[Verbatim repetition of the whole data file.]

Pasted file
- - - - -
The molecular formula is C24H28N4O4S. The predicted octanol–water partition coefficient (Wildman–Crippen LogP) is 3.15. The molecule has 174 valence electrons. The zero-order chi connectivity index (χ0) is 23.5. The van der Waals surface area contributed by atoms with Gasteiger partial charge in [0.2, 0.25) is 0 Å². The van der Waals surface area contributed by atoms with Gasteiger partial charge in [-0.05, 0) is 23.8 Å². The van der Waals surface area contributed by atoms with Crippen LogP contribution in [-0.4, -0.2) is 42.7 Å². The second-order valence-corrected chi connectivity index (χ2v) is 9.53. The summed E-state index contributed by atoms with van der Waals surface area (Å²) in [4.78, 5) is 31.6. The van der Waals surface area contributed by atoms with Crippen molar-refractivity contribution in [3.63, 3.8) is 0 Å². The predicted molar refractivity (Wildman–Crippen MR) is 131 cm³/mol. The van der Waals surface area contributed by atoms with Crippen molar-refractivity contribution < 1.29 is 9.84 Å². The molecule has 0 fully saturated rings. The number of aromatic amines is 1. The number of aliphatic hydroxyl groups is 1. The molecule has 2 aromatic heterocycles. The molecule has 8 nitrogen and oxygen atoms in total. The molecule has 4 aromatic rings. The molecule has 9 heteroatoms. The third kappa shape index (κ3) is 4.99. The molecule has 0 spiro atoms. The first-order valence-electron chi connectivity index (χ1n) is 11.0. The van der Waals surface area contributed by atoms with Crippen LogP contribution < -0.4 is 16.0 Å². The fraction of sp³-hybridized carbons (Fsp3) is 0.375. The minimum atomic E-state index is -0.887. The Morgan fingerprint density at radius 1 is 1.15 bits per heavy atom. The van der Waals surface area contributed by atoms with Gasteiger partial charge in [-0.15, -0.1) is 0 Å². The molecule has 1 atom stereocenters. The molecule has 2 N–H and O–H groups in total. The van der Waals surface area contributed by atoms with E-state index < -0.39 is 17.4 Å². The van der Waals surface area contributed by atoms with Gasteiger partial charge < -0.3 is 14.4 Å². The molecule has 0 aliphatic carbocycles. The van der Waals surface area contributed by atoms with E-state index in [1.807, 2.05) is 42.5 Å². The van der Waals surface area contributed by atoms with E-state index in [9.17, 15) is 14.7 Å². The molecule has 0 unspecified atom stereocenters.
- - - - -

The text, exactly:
The molecular formula is C24H28N4O4S. The predicted octanol–water partition coefficient (Wildman–Crippen LogP) is 3.15. The molecule has 174 valence electrons. The zero-order chi connectivity index (χ0) is 23.5. The van der Waals surface area contributed by atoms with Gasteiger partial charge in [0.2, 0.25) is 0 Å². The van der Waals surface area contributed by atoms with Gasteiger partial charge in [-0.05, 0) is 23.8 Å². The van der Waals surface area contributed by atoms with Crippen LogP contribution in [-0.4, -0.2) is 42.7 Å². The second-order valence-corrected chi connectivity index (χ2v) is 9.53. The summed E-state index contributed by atoms with van der Waals surface area (Å²) in [4.78, 5) is 31.6. The van der Waals surface area contributed by atoms with Crippen molar-refractivity contribution in [3.63, 3.8) is 0 Å². The predicted molar refractivity (Wildman–Crippen MR) is 131 cm³/mol. The van der Waals surface area contributed by atoms with Crippen molar-refractivity contribution < 1.29 is 9.84 Å². The molecule has 0 fully saturated rings. The number of aromatic amines is 1. The number of aliphatic hydroxyl groups is 1. The molecule has 2 aromatic heterocycles. The molecule has 8 nitrogen and oxygen atoms in total. The molecule has 4 aromatic rings. The molecule has 9 heteroatoms. The third kappa shape index (κ3) is 4.99. The molecule has 0 spiro atoms. The first-order valence-electron chi connectivity index (χ1n) is 11.0. The van der Waals surface area contributed by atoms with Crippen LogP contribution < -0.4 is 16.0 Å². The fraction of sp³-hybridized carbons (Fsp3) is 0.375. The minimum atomic E-state index is -0.887. The Morgan fingerprint density at radius 1 is 1.15 bits per heavy atom. The van der Waals surface area contributed by atoms with Gasteiger partial charge in [-0.15, -0.1) is 0 Å². The molecule has 1 atom stereocenters. The molecule has 2 N–H and O–H groups in total. The van der Waals surface area contributed by atoms with E-state index < -0.39 is 17.4 Å². The van der Waals surface area contributed by atoms with Gasteiger partial charge < -0.3 is 14.4 Å². The molecule has 0 aliphatic carbocycles. The van der Waals surface area contributed by atoms with E-state index in [1.807, 2.05) is 42.5 Å². The van der Waals surface area contributed by atoms with E-state index in [9.17, 15) is 14.7 Å². The molecule has 0 unspecified atom stereocenters.